Seeking to “lay bare the questions that have been hidden by the answers”James Baldwin
April 2018-April 2019
The “stuck narratives” project investigated questions about Ryerson University students’ sense of belonging in a university institution and the ways in which dominant narratives about the post-secondary experience impact students’ actual lived experiences within it. SERT used arts-based methods of inquiry, including collage, drawing, writing, photography, and digital storytelling, both as tools to elicit responses from participants and as ways to share the results of their work. Our report documents our process, research design, and final results and features each of the collages our student participants made to represent their experiences in post-secondary.
Over the course of our focus groups, we engaged a total of seventeen participants in collage-making as a form of eliciting narratives about their student experience, representing in turn the following questions: A) What did you envision coming into post-secondary education? B) What is your actual lived experience as a Ryerson student? Through the making of these collages and the ensuing reflective conversations, we hoped to elicit responses and stories from students about their expectations and experiences in university and whether there were interesting relationships to be noticed.
What we learned: The notion of stuck narratives
We started with our coded themes and realized that as we named these themes, we amplified them, and in the amplification, we noticed them more – a kind of feedback loop of reinforcement. This raised for us what became the prevailing insight of our work, namely the notion of “stuck narratives” and the ways in which a research process can perpetuate these. Petra Munro Hendry’s “The Future of Narrative” (2007) figured prominently in our thinking about the value of narrative research and, like her, we began to question the explanatory power of stories; we began to view critically our treatment of these student stories, and our need for some kind of order-making. Hendry (2007) writes:
“Ultimately, I think it has to do with our need for the illusion of control and our inability to live with total uncertainty about what constitutes lived experience. As researchers we construct lives by reducing them to a series of events, categories, or themes and then put them back together again to make up a whole called narrative. Thus by constructing narratives we not only ultimately erase part of our lived experience but also impose a particular way of thinking about experience.” (p. 491)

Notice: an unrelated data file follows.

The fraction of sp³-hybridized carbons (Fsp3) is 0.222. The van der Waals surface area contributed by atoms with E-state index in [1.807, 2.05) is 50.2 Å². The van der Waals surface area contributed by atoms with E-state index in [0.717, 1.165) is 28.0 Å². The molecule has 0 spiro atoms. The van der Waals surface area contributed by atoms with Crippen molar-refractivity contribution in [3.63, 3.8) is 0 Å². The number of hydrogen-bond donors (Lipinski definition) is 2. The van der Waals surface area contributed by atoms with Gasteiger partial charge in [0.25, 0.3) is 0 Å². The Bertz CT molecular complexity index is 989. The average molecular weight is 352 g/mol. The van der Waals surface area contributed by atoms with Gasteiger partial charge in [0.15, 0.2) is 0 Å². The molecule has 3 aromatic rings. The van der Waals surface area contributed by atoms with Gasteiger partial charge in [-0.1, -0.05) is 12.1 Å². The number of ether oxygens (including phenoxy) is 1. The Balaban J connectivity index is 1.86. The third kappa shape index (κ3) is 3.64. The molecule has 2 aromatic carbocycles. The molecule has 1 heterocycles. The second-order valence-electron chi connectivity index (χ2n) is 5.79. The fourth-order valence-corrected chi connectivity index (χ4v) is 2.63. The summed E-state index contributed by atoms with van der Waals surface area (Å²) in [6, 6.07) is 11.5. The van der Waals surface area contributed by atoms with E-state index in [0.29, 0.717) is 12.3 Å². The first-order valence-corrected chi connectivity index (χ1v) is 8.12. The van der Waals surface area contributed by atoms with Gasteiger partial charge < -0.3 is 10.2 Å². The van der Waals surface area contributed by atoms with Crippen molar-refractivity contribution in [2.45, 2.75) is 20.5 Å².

We came to understand that our research design, despite our efforts and conversation around it, was in the end a kind of insistence on order. We presupposed a kind of order or coherence to the student experience with this design. We created an experience of “storytelling” that squeezed student stories through the filters we created, establishing the perfect conditions for reproducing certain tropes and themes that the students themselves already brought to the table; the narratives they were already stuck on got even stickier through this process. Like Chimamanda Ngozi Adichie’s (2009) notion of the “single story” and its dangers, this idea of stuck narratives became a kind of lens through which we began to view, in a more complicated way, the storytelling “data”, and we became “less concerned with what stories are told, but why we tell a particular story at a particular time” (Hendry, 2007, p. 490). We began to wonder in what ways we and the students were simply choosing from and reproducing a narrow range of available cultural stories about students. Indeed, one central master narrative seemed to be operating in all but one of the student stories, the master narrative of the student experience: